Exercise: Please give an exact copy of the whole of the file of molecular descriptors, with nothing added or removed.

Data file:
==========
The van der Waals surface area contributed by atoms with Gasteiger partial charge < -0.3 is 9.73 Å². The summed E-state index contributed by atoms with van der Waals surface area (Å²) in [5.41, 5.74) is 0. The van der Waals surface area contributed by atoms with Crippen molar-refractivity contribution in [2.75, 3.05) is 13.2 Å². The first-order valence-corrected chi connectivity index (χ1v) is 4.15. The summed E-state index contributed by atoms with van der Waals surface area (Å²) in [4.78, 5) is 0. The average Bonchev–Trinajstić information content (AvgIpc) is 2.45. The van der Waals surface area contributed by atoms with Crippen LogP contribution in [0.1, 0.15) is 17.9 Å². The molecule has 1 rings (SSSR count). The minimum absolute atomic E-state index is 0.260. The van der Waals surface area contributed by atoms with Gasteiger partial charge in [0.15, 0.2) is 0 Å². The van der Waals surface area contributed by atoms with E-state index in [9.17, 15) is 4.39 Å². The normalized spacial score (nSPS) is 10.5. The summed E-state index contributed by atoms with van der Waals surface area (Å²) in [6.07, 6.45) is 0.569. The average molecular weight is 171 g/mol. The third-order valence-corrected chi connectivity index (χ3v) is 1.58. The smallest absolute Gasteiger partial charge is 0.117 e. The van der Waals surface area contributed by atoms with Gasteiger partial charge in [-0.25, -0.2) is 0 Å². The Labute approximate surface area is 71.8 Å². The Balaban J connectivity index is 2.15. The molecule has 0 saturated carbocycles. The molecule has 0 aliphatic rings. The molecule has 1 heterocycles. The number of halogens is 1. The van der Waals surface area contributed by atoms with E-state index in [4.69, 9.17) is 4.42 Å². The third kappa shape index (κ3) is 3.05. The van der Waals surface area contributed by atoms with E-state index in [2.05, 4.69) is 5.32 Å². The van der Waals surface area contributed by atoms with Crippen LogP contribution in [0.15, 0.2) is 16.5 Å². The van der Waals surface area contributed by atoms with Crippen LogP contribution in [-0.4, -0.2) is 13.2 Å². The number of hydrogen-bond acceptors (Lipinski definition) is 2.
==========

The van der Waals surface area contributed by atoms with Gasteiger partial charge < -0.3 is 9.73 Å². The summed E-state index contributed by atoms with van der Waals surface area (Å²) in [5.41, 5.74) is 0. The van der Waals surface area contributed by atoms with Crippen molar-refractivity contribution in [2.75, 3.05) is 13.2 Å². The first-order valence-corrected chi connectivity index (χ1v) is 4.15. The summed E-state index contributed by atoms with van der Waals surface area (Å²) in [4.78, 5) is 0. The average Bonchev–Trinajstić information content (AvgIpc) is 2.45. The van der Waals surface area contributed by atoms with Crippen LogP contribution in [0.1, 0.15) is 17.9 Å². The molecule has 1 rings (SSSR count). The minimum absolute atomic E-state index is 0.260. The van der Waals surface area contributed by atoms with Gasteiger partial charge in [0.15, 0.2) is 0 Å². The van der Waals surface area contributed by atoms with E-state index in [9.17, 15) is 4.39 Å². The normalized spacial score (nSPS) is 10.5. The summed E-state index contributed by atoms with van der Waals surface area (Å²) in [6.07, 6.45) is 0.569. The average molecular weight is 171 g/mol. The third-order valence-corrected chi connectivity index (χ3v) is 1.58. The smallest absolute Gasteiger partial charge is 0.117 e. The van der Waals surface area contributed by atoms with Gasteiger partial charge in [-0.25, -0.2) is 0 Å². The Labute approximate surface area is 71.8 Å². The Balaban J connectivity index is 2.15. The molecule has 0 saturated carbocycles. The molecule has 0 aliphatic rings. The molecule has 1 heterocycles. The number of halogens is 1. The van der Waals surface area contributed by atoms with E-state index in [4.69, 9.17) is 4.42 Å². The third kappa shape index (κ3) is 3.05. The van der Waals surface area contributed by atoms with E-state index in [2.05, 4.69) is 5.32 Å². The van der Waals surface area contributed by atoms with Crippen LogP contribution in [0.15, 0.2) is 16.5 Å². The van der Waals surface area contributed by atoms with Crippen LogP contribution in [-0.4, -0.2) is 13.2 Å². The number of hydrogen-bond acceptors (Lipinski definition) is 2.